Among them was Tim Mings, who finally got his N600 into the Hot Wheels lineup this year.
Kenji Sumino of GReddy had his B18C1-powered EF Civic, another car that Ryu helped immortalize in a Hot Wheels form.
Ryu’s other love was Subaru SVXes and was known in that community as well. Several owners came out to pay their respects.
Yuji Otsuka of Subaru Motorsports USA brought his WRX STI all the way from Las Vegas to attend the 30-minute drive, then turned right around and drove home after the event.
Several fans made their own Ryu tributes. This Infiniti G20 driver created a Ryu Asada sticker in the style of the original Hot Wheels logo.
One member of the Miata contingent with a Mariner Blue NA evoked the look of the Ryu-designed Hot Wheels version that came out in 2019.
With 120 cars, we had to split into two run groups. Our Touge California rallymaster Patrick Strong led the first group with his new Mazda CX-5.
Taking pole position behind the pace car was Ryu’s wife Hazel driving the yellow Honda S2000 they often autocrossed together. Ryu’s parents, having traveled from Japan, were right behind her in their black Civic, while other members of the family rounded out the lead positions.
Ryu’s Mattel family followed in their wonderful array of diverse vehicles, like a Hot Wheels collection come to life.
Chris Hoffman, who typically mans a checkpoint or two on our Touge California rallies, led the second group in his Honda Prelude, a car similar to the second-gen example that sparked Ryu’s love of Hondas.
After exiting the design center’s parking lot, the route wound its way to the Mattel corporate tower (seen here in the distance behind marketing director Ted Wu’s Porsche 911).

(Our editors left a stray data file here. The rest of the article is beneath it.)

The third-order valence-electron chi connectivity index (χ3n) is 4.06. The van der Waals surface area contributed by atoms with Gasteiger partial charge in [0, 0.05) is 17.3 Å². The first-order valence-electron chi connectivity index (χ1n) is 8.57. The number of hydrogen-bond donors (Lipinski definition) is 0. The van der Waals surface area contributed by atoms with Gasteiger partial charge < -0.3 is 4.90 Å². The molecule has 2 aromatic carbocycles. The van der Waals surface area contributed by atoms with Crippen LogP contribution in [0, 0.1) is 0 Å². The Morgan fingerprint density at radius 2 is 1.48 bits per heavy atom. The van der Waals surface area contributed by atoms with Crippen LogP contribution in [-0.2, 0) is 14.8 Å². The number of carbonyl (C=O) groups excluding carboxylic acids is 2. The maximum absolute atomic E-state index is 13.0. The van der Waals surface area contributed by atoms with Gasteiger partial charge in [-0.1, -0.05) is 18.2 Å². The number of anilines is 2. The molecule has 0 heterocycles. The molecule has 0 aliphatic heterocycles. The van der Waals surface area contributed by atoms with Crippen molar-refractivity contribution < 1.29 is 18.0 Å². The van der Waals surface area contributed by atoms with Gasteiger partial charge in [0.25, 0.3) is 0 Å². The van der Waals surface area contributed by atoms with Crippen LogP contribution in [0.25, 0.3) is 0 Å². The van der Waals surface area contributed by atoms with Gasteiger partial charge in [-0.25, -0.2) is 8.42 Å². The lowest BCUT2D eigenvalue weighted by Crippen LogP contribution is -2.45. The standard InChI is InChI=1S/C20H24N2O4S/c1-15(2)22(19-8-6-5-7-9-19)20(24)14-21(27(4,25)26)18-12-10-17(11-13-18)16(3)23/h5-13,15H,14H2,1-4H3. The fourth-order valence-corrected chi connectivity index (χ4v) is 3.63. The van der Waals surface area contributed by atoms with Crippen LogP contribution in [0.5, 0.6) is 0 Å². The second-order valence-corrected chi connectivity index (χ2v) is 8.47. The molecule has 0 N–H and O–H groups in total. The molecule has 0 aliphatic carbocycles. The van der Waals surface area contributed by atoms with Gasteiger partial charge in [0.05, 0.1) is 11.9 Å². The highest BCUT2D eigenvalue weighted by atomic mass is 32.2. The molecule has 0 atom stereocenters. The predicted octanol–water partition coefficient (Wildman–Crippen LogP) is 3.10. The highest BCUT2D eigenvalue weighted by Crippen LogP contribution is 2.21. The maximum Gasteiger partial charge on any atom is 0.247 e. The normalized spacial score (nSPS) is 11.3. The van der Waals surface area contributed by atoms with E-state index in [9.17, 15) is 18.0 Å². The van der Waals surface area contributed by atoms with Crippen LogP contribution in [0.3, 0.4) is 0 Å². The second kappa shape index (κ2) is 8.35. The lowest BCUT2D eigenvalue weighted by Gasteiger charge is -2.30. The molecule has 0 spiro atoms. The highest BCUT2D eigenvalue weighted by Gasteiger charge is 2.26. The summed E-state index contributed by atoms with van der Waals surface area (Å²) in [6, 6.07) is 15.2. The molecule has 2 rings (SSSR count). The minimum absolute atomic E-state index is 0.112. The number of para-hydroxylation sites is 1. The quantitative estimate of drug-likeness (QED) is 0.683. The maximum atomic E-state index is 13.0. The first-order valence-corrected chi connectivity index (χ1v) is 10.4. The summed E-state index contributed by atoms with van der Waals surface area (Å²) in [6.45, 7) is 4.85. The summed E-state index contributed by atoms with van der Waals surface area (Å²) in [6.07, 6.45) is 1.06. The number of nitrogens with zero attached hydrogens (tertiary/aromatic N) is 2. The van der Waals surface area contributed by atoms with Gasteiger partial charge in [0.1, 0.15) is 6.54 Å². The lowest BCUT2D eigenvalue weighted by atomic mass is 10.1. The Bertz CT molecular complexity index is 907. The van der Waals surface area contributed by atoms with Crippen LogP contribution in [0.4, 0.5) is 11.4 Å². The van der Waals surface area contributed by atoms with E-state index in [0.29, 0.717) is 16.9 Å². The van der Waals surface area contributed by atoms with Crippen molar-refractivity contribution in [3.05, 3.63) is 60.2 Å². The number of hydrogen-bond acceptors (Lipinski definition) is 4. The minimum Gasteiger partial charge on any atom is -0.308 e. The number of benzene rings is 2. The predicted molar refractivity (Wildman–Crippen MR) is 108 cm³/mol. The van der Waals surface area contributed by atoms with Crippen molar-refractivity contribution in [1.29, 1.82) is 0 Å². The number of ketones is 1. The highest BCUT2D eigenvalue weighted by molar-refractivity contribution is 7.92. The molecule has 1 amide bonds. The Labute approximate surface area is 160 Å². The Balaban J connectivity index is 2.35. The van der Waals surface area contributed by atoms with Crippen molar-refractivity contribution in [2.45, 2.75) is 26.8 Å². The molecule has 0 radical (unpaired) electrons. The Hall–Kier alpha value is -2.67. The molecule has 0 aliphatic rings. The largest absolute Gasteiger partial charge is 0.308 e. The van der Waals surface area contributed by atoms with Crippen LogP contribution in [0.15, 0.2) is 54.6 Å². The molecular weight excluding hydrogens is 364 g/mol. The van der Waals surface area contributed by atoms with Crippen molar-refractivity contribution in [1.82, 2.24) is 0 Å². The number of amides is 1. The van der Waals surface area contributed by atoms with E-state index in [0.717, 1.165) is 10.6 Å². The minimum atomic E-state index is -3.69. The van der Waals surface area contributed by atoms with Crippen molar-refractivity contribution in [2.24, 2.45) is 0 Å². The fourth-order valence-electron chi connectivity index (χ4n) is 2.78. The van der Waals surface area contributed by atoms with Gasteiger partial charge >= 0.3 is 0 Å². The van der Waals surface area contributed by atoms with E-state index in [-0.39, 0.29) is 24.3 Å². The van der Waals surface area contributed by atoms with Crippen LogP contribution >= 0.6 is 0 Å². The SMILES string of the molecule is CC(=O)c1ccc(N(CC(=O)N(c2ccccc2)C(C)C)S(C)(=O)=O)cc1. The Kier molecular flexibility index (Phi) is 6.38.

The route worked its way up past LAX and up through the beautiful Ballona Wetlands State Ecological Reserve, one of the few areas in the Los Angeles metropolitan area unmarred by urban development.
Patrick had the brilliant idea of having the route U-turn back on itself, so the Asada family could see the train of cars coming the other way as they headed towards their destination.
A beach along the California coast seemed like an appropriate place to finish the drive. Looking upon the vastness of the Pacific Ocean, we were reminded of how small we all are during our brief time on this planet.
But then some people have an outsized impact, and Ryu was definitely one of them. He helped bridge the car cultures of Japan and the US, bringing everything from Monkey bikes to Noppo cars to dekotora trucks to an American toy, a toy that’s subsequently adored by people around the globe. The same water that laps at our toes in El Segundo touches the ports of Osaka.
Grieving is a deeply personal process, and takes a different form for everyone. As much as we love cars, we never thought seeing a caravan of them would make our hearts swell. We want to thank the 200 people to came out to celebrate his life. Your presence was not just appreciated, but essential. As Hazel told us, Ryu would have loved this, and you helped make that happen.
We will have the R sticker available for purchase online. All proceeds will go to the Colorectal Cancer Alliance. If you do not want the decal but still wish to donate, please do so at CCAlliance.org and complete the form with “In Memory of Ryu Asada” (with recipient information optionally sent to RyuAsadaFamily@gmail.com).